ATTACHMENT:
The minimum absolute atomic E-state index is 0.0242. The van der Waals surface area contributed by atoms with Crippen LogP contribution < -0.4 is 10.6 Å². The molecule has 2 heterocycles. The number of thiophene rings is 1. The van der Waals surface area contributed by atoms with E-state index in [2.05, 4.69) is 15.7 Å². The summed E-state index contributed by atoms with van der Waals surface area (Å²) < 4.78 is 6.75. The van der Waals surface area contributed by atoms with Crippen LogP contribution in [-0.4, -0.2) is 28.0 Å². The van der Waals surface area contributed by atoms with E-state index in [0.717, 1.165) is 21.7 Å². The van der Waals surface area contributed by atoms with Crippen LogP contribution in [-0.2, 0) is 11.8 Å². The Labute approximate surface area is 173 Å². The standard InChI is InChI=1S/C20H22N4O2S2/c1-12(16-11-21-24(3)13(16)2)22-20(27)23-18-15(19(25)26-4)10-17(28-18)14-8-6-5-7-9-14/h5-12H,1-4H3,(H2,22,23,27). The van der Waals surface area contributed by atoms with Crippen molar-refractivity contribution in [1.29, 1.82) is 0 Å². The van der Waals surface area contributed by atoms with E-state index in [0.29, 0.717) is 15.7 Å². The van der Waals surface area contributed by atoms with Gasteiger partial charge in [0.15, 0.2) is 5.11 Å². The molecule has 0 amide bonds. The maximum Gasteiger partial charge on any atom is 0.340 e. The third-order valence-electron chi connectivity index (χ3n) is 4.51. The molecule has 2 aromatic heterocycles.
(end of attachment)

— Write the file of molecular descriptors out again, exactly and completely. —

The minimum absolute atomic E-state index is 0.0242. The van der Waals surface area contributed by atoms with Crippen LogP contribution < -0.4 is 10.6 Å². The molecule has 2 heterocycles. The number of thiophene rings is 1. The van der Waals surface area contributed by atoms with E-state index in [2.05, 4.69) is 15.7 Å². The summed E-state index contributed by atoms with van der Waals surface area (Å²) < 4.78 is 6.75. The van der Waals surface area contributed by atoms with Crippen LogP contribution in [-0.4, -0.2) is 28.0 Å². The van der Waals surface area contributed by atoms with E-state index in [0.717, 1.165) is 21.7 Å². The van der Waals surface area contributed by atoms with Crippen LogP contribution in [-0.2, 0) is 11.8 Å². The Labute approximate surface area is 173 Å². The standard InChI is InChI=1S/C20H22N4O2S2/c1-12(16-11-21-24(3)13(16)2)22-20(27)23-18-15(19(25)26-4)10-17(28-18)14-8-6-5-7-9-14/h5-12H,1-4H3,(H2,22,23,27). The van der Waals surface area contributed by atoms with Crippen molar-refractivity contribution in [1.29, 1.82) is 0 Å². The van der Waals surface area contributed by atoms with E-state index in [0.29, 0.717) is 15.7 Å². The van der Waals surface area contributed by atoms with Gasteiger partial charge in [0.15, 0.2) is 5.11 Å². The molecule has 0 amide bonds. The maximum Gasteiger partial charge on any atom is 0.340 e. The third-order valence-electron chi connectivity index (χ3n) is 4.51. The molecule has 2 aromatic heterocycles.